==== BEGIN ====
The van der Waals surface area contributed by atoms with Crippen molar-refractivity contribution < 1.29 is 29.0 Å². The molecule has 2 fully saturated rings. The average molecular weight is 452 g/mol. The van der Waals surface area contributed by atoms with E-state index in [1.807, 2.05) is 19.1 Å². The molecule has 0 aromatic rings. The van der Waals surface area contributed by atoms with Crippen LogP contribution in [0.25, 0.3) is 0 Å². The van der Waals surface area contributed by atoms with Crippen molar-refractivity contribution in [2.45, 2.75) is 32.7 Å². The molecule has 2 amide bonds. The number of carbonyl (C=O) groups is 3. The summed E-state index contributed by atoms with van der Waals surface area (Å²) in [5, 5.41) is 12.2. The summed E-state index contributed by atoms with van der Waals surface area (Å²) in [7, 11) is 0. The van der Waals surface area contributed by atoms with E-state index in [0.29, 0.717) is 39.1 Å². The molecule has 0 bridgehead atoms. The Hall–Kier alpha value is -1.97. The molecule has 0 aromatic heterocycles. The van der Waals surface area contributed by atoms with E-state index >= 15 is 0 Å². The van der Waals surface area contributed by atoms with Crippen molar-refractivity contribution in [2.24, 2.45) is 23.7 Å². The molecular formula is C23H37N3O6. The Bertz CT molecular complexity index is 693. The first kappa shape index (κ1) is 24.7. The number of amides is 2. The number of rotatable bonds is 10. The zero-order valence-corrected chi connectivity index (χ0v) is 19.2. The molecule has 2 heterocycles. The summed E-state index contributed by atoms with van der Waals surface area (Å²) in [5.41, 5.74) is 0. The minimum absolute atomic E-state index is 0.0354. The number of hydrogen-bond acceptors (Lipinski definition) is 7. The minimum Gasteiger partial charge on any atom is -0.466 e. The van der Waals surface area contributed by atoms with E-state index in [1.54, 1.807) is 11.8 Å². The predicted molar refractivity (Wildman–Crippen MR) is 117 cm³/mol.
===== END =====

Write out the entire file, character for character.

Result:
The van der Waals surface area contributed by atoms with Crippen molar-refractivity contribution < 1.29 is 29.0 Å². The molecule has 2 fully saturated rings. The average molecular weight is 452 g/mol. The van der Waals surface area contributed by atoms with E-state index in [1.807, 2.05) is 19.1 Å². The molecule has 0 aromatic rings. The van der Waals surface area contributed by atoms with Crippen LogP contribution in [0.25, 0.3) is 0 Å². The van der Waals surface area contributed by atoms with Crippen molar-refractivity contribution in [2.45, 2.75) is 32.7 Å². The molecule has 2 amide bonds. The number of carbonyl (C=O) groups is 3. The summed E-state index contributed by atoms with van der Waals surface area (Å²) in [5, 5.41) is 12.2. The summed E-state index contributed by atoms with van der Waals surface area (Å²) in [7, 11) is 0. The van der Waals surface area contributed by atoms with E-state index in [0.29, 0.717) is 39.1 Å². The molecule has 0 bridgehead atoms. The Hall–Kier alpha value is -1.97. The molecule has 0 aromatic heterocycles. The van der Waals surface area contributed by atoms with E-state index >= 15 is 0 Å². The van der Waals surface area contributed by atoms with Crippen molar-refractivity contribution in [2.24, 2.45) is 23.7 Å². The molecular formula is C23H37N3O6. The Bertz CT molecular complexity index is 693. The first kappa shape index (κ1) is 24.7. The number of amides is 2. The number of rotatable bonds is 10. The zero-order valence-corrected chi connectivity index (χ0v) is 19.2. The molecule has 2 heterocycles. The summed E-state index contributed by atoms with van der Waals surface area (Å²) in [5.41, 5.74) is 0. The minimum absolute atomic E-state index is 0.0354. The number of hydrogen-bond acceptors (Lipinski definition) is 7. The minimum Gasteiger partial charge on any atom is -0.466 e. The van der Waals surface area contributed by atoms with E-state index in [1.54, 1.807) is 11.8 Å². The predicted molar refractivity (Wildman–Crippen MR) is 117 cm³/mol.